Hotels use various cost-cutting strategies to increase their profit margins. These include identifying and eliminating wasteful practices or services that don't generate enough revenue to warrant the expense, energy conservation, outsourcing some operations and installing technology to improve efficiency.
Electrical costs are a major expense for many hotels. Simple changes can result in significant savings over time. For example, by replacing incandescent bulbs with light-emitting diode or fluorescent lights, the hotel will cut power usage dramatically for each bulb. In addition, sensors can be placed in key locations throughout the property to ensure that lights are only on when in use. Guestroom bathrooms, supply closets, swimming pools and hot tubs are some of the areas where these sensors can save money and cut waste.
Operating and maintaining extra amenities and features can be unnecessarily costly. To offset the expense of hiring staff, purchasing equipment and keeping inventory, many properties opt to contract concession operators to manage and run add-ons, such as restaurants, gift shops, spa services and valet parking garages. The hotel is paid a monthly fee by the partner company and is left without the hassle of running anything extra. These concessions often attract guests who prefer a property that has more to offer.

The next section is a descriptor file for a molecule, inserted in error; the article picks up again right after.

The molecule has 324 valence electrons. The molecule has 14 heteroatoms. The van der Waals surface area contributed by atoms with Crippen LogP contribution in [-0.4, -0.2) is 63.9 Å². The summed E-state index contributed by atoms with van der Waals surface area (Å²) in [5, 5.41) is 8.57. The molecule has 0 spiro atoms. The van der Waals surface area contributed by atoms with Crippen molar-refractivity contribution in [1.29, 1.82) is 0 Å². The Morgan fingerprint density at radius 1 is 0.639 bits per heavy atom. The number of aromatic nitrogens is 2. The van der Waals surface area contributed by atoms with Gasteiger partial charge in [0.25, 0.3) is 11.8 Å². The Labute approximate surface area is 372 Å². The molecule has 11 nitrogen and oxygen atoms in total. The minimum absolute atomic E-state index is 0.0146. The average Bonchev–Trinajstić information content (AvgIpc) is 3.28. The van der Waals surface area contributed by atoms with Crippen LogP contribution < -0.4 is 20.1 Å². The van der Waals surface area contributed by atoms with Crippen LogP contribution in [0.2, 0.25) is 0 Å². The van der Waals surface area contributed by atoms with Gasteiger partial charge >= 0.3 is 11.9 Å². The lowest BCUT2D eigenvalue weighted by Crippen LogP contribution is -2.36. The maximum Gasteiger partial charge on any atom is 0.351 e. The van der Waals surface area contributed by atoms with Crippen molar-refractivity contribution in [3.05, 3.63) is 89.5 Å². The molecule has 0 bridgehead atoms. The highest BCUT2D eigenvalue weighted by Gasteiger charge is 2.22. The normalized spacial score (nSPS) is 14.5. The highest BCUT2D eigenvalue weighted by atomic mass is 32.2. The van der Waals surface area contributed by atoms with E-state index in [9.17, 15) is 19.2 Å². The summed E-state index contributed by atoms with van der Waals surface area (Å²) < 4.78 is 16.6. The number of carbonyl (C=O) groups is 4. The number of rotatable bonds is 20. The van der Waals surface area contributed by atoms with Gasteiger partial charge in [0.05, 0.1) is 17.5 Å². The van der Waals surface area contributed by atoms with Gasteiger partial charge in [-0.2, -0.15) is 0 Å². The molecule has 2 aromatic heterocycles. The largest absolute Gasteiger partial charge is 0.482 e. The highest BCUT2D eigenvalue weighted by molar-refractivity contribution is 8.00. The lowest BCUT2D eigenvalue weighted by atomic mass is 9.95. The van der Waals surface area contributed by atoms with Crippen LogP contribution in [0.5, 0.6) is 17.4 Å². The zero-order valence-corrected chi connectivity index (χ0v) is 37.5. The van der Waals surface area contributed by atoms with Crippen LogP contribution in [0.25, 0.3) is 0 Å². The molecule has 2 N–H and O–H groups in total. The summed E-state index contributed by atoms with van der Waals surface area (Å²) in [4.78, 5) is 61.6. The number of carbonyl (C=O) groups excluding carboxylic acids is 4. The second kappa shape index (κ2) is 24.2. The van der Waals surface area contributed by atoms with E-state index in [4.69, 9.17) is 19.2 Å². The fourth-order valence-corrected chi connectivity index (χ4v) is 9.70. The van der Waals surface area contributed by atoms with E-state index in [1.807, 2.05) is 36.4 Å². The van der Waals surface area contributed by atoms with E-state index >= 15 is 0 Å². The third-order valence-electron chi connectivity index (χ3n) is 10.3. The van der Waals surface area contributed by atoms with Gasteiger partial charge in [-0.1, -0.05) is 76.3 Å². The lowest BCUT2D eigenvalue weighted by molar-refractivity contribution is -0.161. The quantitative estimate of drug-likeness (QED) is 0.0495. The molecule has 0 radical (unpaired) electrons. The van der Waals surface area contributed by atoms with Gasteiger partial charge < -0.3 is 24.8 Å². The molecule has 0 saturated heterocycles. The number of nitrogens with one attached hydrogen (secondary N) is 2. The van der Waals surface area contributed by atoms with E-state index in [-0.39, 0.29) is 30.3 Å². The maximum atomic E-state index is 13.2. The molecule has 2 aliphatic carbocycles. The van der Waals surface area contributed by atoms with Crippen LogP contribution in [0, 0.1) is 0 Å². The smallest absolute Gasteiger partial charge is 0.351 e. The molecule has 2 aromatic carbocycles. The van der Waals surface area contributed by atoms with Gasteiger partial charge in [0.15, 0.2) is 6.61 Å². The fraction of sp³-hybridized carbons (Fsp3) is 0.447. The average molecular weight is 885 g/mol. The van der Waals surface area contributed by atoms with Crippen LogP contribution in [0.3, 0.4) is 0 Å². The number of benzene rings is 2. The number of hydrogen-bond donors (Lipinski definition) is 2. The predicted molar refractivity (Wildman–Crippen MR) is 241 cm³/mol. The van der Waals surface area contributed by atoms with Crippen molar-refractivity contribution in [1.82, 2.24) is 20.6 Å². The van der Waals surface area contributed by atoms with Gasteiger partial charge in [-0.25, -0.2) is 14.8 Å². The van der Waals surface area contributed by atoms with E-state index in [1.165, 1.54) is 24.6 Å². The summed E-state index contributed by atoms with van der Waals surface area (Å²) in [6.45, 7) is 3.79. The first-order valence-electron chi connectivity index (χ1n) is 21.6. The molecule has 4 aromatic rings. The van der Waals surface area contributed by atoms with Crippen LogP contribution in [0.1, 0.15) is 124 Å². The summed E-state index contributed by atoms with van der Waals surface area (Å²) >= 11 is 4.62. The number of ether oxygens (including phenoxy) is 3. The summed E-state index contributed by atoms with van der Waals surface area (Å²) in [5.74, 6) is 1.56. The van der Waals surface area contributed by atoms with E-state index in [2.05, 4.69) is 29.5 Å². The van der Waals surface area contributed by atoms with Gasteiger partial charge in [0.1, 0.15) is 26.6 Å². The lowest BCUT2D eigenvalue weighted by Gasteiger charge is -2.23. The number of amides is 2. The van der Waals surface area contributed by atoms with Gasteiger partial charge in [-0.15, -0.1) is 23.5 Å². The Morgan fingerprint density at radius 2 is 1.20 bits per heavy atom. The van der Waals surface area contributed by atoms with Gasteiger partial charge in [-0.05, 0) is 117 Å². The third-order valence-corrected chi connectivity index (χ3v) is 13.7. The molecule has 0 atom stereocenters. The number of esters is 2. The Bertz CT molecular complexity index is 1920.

Key Card Switch
A hotel can install a key card switch in each guest room to cut power usage. Key card switches prevent any electrical item from working without a valid key card in place. This means the guests must be present when the power is on so the lights, air conditioner and TV don't run all day with no one in the room. This system costs a lot to install, but the savings it provides are often immediately noticeable.
A hotel can downgrade from a full service to a limited service hotel. This eliminates all but the most essential employees and wasteful amenities. For example, closing the pool eliminates upkeep costs, lowers insurance and can take personnel off the payroll. Doing away with a concierge and providing the front desk staff with some additional training erases one salary from the books. Less is often more in the hospitality industry and if the hotel's market position is good, these changes can actually help drive sales by lowering prices for the consumer.
- Check-in, Check-out: Managing Hotel Operations; Vallen, G.K., & Vallen, J.J
- Green Lodging News: 11 Green Hotel Projects Proven to Save Money
- Boston Green Tourism: How Hotels Save Money and Attract Businesses by Going Green
- QSR Magazine: 10 Ways to Save, Ideas for Saving Thousands in Operating Costs
Robert Morello has an extensive travel, marketing and business background. He graduated with a Bachelor of Arts from Columbia University in 2002 and has worked in travel as a guide, corporate senior marketing and product manager and travel consultant/expert. Morello is a professional writer and adjunct professor of travel and tourism.